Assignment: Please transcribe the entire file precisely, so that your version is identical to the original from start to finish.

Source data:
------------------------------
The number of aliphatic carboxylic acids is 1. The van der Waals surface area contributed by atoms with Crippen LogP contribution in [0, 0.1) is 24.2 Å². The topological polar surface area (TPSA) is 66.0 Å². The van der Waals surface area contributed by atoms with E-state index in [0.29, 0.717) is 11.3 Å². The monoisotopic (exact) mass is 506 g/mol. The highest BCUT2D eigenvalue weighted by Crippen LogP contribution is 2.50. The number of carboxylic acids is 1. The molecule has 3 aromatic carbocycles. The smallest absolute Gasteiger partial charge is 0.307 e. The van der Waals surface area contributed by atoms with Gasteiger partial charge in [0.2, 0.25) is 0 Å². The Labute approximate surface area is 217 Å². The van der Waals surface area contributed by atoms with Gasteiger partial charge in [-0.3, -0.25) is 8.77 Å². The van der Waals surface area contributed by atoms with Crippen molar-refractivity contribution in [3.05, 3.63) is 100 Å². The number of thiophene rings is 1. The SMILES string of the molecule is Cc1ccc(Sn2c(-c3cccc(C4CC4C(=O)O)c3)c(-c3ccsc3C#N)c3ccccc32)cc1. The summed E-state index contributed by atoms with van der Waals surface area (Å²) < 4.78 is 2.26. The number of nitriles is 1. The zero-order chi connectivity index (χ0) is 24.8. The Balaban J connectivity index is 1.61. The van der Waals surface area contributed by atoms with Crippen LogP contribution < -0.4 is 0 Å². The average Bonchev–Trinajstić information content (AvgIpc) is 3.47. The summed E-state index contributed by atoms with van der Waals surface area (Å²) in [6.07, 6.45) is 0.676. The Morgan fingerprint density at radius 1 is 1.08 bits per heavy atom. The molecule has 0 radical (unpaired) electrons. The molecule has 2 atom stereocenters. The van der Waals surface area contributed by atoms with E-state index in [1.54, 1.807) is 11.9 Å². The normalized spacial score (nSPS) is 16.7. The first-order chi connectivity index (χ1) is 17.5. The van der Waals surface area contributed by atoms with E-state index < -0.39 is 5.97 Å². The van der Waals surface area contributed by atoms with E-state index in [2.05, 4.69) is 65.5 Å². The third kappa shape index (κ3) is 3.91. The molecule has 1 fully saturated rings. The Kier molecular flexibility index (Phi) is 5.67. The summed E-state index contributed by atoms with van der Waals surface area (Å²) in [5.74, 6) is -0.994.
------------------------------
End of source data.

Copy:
The number of aliphatic carboxylic acids is 1. The van der Waals surface area contributed by atoms with Crippen LogP contribution in [0, 0.1) is 24.2 Å². The topological polar surface area (TPSA) is 66.0 Å². The van der Waals surface area contributed by atoms with E-state index in [0.29, 0.717) is 11.3 Å². The monoisotopic (exact) mass is 506 g/mol. The highest BCUT2D eigenvalue weighted by Crippen LogP contribution is 2.50. The number of carboxylic acids is 1. The molecule has 3 aromatic carbocycles. The smallest absolute Gasteiger partial charge is 0.307 e. The van der Waals surface area contributed by atoms with Gasteiger partial charge in [0.2, 0.25) is 0 Å². The Labute approximate surface area is 217 Å². The van der Waals surface area contributed by atoms with Gasteiger partial charge in [-0.3, -0.25) is 8.77 Å². The van der Waals surface area contributed by atoms with Crippen molar-refractivity contribution in [3.05, 3.63) is 100 Å². The number of thiophene rings is 1. The SMILES string of the molecule is Cc1ccc(Sn2c(-c3cccc(C4CC4C(=O)O)c3)c(-c3ccsc3C#N)c3ccccc32)cc1. The summed E-state index contributed by atoms with van der Waals surface area (Å²) < 4.78 is 2.26. The number of nitriles is 1. The zero-order chi connectivity index (χ0) is 24.8. The Balaban J connectivity index is 1.61. The van der Waals surface area contributed by atoms with Crippen LogP contribution < -0.4 is 0 Å². The average Bonchev–Trinajstić information content (AvgIpc) is 3.47. The summed E-state index contributed by atoms with van der Waals surface area (Å²) in [6.07, 6.45) is 0.676. The Morgan fingerprint density at radius 1 is 1.08 bits per heavy atom. The molecule has 0 radical (unpaired) electrons. The molecule has 2 atom stereocenters. The van der Waals surface area contributed by atoms with E-state index in [1.54, 1.807) is 11.9 Å². The normalized spacial score (nSPS) is 16.7. The first-order chi connectivity index (χ1) is 17.5. The van der Waals surface area contributed by atoms with E-state index < -0.39 is 5.97 Å². The van der Waals surface area contributed by atoms with E-state index in [2.05, 4.69) is 65.5 Å². The third kappa shape index (κ3) is 3.91. The molecule has 1 fully saturated rings. The Kier molecular flexibility index (Phi) is 5.67. The summed E-state index contributed by atoms with van der Waals surface area (Å²) in [5.74, 6) is -0.994.